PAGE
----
07 December 2020: Newsletter

The Winter 2020 edition of the PC Assist Newsletter is now available - click here to view
12 November 2020: Windows 10 October 2020 (20H2) Update

From my testing all the initial issues with the latest update have now been resolved, and I have successfully installed it on multiple computers without any issues, therefore in my opinion it is now safe to proceed with this update if you get prompted to install it
1 October 2020: Windows 10 October 2020 (20H2) Update

The next 'build' update to Windows 10 called "October 2020 Update (20H2)" was released on the 20th October

This update is free for all Windows 10 users and will automatically download and install – it is being released in waves so not everyone will receive it immediately but you will eventually get it in the days/weeks/months after release

An overview of the changes in this version can be found on my website here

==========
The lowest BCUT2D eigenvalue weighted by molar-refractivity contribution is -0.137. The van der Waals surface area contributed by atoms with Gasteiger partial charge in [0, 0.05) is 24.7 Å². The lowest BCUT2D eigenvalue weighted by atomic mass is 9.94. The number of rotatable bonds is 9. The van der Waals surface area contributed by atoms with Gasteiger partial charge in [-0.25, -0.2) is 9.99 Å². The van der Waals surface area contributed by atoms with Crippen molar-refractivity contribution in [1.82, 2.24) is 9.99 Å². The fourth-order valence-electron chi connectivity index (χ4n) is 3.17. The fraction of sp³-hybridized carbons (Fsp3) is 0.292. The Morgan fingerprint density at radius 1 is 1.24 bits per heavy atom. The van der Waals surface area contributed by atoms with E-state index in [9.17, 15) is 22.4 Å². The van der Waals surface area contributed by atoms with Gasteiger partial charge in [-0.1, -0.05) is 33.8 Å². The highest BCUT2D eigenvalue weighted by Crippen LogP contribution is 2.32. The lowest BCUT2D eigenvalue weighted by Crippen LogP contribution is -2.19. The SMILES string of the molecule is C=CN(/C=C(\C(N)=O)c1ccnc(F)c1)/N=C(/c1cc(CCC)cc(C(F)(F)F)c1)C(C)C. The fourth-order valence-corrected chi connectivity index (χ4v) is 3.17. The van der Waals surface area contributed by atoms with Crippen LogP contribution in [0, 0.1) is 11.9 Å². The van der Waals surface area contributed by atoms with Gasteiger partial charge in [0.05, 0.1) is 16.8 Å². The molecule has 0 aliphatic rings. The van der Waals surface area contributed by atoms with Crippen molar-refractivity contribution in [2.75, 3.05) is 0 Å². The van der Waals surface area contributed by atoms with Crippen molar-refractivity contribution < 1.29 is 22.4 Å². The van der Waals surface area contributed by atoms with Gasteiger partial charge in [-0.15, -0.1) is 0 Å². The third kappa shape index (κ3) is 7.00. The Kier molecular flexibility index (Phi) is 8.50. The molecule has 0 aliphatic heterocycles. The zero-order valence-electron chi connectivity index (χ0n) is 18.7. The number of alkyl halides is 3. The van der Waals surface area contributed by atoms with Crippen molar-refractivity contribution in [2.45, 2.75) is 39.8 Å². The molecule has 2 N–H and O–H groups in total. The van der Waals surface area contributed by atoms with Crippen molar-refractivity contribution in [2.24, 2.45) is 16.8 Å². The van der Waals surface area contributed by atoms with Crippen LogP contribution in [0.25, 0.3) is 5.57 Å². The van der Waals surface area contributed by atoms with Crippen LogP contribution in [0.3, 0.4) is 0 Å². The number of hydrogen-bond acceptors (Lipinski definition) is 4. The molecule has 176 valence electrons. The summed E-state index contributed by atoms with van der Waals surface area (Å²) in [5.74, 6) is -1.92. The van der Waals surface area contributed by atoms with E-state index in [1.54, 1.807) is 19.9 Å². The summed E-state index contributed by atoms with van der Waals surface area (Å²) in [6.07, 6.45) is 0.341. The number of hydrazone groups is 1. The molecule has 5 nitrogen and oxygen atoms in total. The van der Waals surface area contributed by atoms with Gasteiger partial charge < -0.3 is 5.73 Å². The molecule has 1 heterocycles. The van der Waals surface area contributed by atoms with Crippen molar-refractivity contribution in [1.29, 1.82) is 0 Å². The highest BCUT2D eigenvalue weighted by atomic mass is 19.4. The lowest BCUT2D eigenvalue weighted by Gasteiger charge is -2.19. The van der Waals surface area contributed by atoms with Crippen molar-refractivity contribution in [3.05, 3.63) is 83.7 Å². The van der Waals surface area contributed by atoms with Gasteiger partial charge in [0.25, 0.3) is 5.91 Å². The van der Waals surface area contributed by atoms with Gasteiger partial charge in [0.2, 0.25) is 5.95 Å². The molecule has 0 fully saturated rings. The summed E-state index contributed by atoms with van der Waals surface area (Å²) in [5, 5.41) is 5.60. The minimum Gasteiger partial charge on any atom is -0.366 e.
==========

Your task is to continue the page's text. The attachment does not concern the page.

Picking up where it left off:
N.B. For the first few weeks it will be an 'optional' update which you can choose to install via Windows Settings, after a short testing period it will then start to install automatically on all devices
27 June 2019: Scams (Updated)

Over the last few weeks there have been a lot more scams reported to me than usual, so please be aware

Recent scams:-

If you are unsure that an email you have received is genuine or not then please feel free to forward it on to me and I will check for you and advise further. The same goes with phone calls, if you get a strange call then hang up, email me full details and I will let you know if it is a known scam or not
24 April 2019: Secure DropBox emails